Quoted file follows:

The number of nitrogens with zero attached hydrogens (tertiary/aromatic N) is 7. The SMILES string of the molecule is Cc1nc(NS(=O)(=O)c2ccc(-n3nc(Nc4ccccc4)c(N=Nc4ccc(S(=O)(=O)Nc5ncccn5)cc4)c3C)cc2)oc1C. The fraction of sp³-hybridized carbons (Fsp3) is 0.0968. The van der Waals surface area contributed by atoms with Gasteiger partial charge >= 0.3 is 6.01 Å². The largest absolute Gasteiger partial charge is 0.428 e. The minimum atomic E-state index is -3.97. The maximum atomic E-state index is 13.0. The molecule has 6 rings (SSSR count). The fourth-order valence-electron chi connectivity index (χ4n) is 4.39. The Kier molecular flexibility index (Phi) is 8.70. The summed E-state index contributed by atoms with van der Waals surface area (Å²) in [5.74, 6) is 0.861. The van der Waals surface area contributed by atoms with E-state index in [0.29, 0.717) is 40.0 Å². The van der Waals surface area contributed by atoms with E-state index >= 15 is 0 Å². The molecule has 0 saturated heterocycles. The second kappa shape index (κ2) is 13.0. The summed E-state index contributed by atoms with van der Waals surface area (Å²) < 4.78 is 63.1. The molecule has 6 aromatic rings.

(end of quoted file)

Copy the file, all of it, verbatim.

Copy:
The number of nitrogens with zero attached hydrogens (tertiary/aromatic N) is 7. The SMILES string of the molecule is Cc1nc(NS(=O)(=O)c2ccc(-n3nc(Nc4ccccc4)c(N=Nc4ccc(S(=O)(=O)Nc5ncccn5)cc4)c3C)cc2)oc1C. The fraction of sp³-hybridized carbons (Fsp3) is 0.0968. The van der Waals surface area contributed by atoms with Gasteiger partial charge >= 0.3 is 6.01 Å². The largest absolute Gasteiger partial charge is 0.428 e. The minimum atomic E-state index is -3.97. The maximum atomic E-state index is 13.0. The molecule has 6 rings (SSSR count). The fourth-order valence-electron chi connectivity index (χ4n) is 4.39. The Kier molecular flexibility index (Phi) is 8.70. The summed E-state index contributed by atoms with van der Waals surface area (Å²) in [5.74, 6) is 0.861. The van der Waals surface area contributed by atoms with E-state index in [0.29, 0.717) is 40.0 Å². The van der Waals surface area contributed by atoms with E-state index >= 15 is 0 Å². The molecule has 0 saturated heterocycles. The second kappa shape index (κ2) is 13.0. The summed E-state index contributed by atoms with van der Waals surface area (Å²) < 4.78 is 63.1. The molecule has 6 aromatic rings.